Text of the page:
by Larry Gellar
An interesting new development appears to be increasing the probability of a merger between US Airways Group (LCC) and American Airlines, a subsidiary of AMR Corp. (AAMRQ.PK). US Airways has secured the support of seven of American Airlines' labor groups as the company has formulated a plan that would keep more of the workers' jobs should the two airlines merge, as opposed to what would happen if American Airlines simply declares bankruptcy. In fact, the airline workers would also receive improved medical and severance benefits under a US Airways takeover.
While American Airlines is planning on revising its original proposal into a best and final offer, I would be very surprised if the labor groups prefer that over the US Airways plan. After all, US Airways has even promised to put holds on outsourcing, furloughs, and other labor disruptions. With that in mind, I would consider a US Airways takeover to be somewhat likely, and this would certainly boost the company's stock. Even without a takeover, though, I'm seeing a number of trends that make US Airways a valuable stock right now.
Besides American Airlines, other airlines that US Airways competes with include Delta Air Lines (NYSE:DAL), Alaska Air Group (NYSE:ALK), and United Continental (NYSE:UAL). US Airways has a lower price-to-sales ratio (0.12) than all of those names and a lower price-to-earnings ratio of (8.25), with the exception of Delta Air Lines. Part of the reason for those cheap ratios is certainly due to US Airways' relatively poor margins, but I'm not particularly concerned. For the record, those margins are 0.54% net profit, 14.42% gross, 5.24% EBITD, and 3.26% operating. One more interesting statistic is American Airlines' whopping price-to-book ratio of 10.59, but I'm not worried about that since book value can be thrown off by accounting procedures.
It's amazing to me that American Airlines has not been more embracing of a merger with US Airways, seeing as there appear to be a number of synergies the two companies would enjoy together. American Airlines' stance has been that it would prefer to go through the bankruptcy proceedings before making any decisions, but this could simply be a ploy to extract the best deal out of US Airways. Regardless, the financial benefits are remarkable -- at least according to US Airways President Scott Kirby. In fact, Kirby has described the merger as adding $1.2 billion of value beyond what employees would gain. Those savings would come from the elimination of certain facilities as well as management headcount reduction.
Considering US Airways just posted a solid earnings report, I'm inclined to side with its judgment. US Airways technically lost money when one-time items are excluded, but that loss was lower than analysts were expecting and it came on better-than-expected revenue as well. Moreover, with the one-time items net income was $48 million, so that's certainly exciting. Specific trends also look good for US Airways. Per-seat passenger revenue increased by 8.2%, and passenger traffic increased by 4.7%. These metrics are crucial for gauging how an airline will perform in future quarters, and Chairman and CEO Doug Parker even had this to say: "As we prepare for the busy summer travel period, we continue to be encouraged with the overall strength in passenger demand." In fact, the only truly concerning statistic was the 17% increase in fuel expenses, and I admit this could put a damper on future profits.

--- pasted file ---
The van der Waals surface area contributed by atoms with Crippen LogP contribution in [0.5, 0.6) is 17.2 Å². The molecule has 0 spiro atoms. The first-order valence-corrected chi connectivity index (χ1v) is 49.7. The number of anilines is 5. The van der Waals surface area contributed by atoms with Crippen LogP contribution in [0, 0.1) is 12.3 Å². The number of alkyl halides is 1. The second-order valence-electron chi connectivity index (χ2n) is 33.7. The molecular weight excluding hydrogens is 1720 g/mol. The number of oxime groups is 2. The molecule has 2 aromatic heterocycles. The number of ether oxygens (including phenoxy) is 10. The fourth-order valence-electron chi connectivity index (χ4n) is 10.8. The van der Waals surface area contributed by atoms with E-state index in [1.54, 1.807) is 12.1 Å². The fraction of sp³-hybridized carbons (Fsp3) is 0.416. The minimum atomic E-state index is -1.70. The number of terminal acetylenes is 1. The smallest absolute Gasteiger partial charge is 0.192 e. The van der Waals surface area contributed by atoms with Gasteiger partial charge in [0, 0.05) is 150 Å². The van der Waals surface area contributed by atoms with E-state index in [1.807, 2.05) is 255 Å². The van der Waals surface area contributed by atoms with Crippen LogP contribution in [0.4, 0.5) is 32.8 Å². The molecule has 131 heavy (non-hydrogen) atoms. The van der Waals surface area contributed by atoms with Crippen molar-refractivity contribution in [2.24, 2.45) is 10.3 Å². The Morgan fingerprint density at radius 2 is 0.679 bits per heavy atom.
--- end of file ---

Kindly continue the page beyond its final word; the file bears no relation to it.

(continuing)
On the other hand, US Airways' Kirby was asked some tough questions at the earnings Q&A, and I certainly recommend potential investors check out his answers. For instance, he was asked about some fare increases that haven't worked out for US Airways, but he delivered a solid response. While it is true that fare increases don't always turn out great, US Airways has had better success with ridding itself of the most ridiculous marketing offers. For instance, the company is working to reduce the need to create big fare sales that ruin margins, as well as time-sensitive deals that can hurt the company's ability to adjust for demand.
I'm also impressed with Chairman and CEO Doug Parker's response to a question about hedging fuel costs. As mentioned above, fuel expenses for the company increased by 17%, so this was an important issue to address. However, Parker explained that it's simply not worth the cost to hedge fuel, and that there are already some natural hedges in place for the industry. For instance, if US Airways did hedge fuel, it could end up paying higher-than-normal prices when fuel prices fall -- and that would be even worse if that fall in fuel price was due to a poor economy. In other words, to the extent that fuel prices are tied to the strength of the economy, higher fuel prices are OK assuming they correlate with a stronger economy, which brings in additional revenue.
I believe US Airways had a solid quarter in terms of cash flow as well. Operating cash inflow was $417 million, and that led to a net change in cash of $243 million. $115 million flowed out for retirement of debt and $87 million flowed out for capital expenditures, and both of these outflows should help the company reach its goals. It is worth noting that US Airways, along with most other airlines, don't pay dividends, so those hunting for additional income may wish to look at other industries. For those who can take all their returns in the form of price appreciation, though, US Airways appears to be on the right track. A merger with American Airlines would help this company enormously, but even without that, I like the way this airline is run.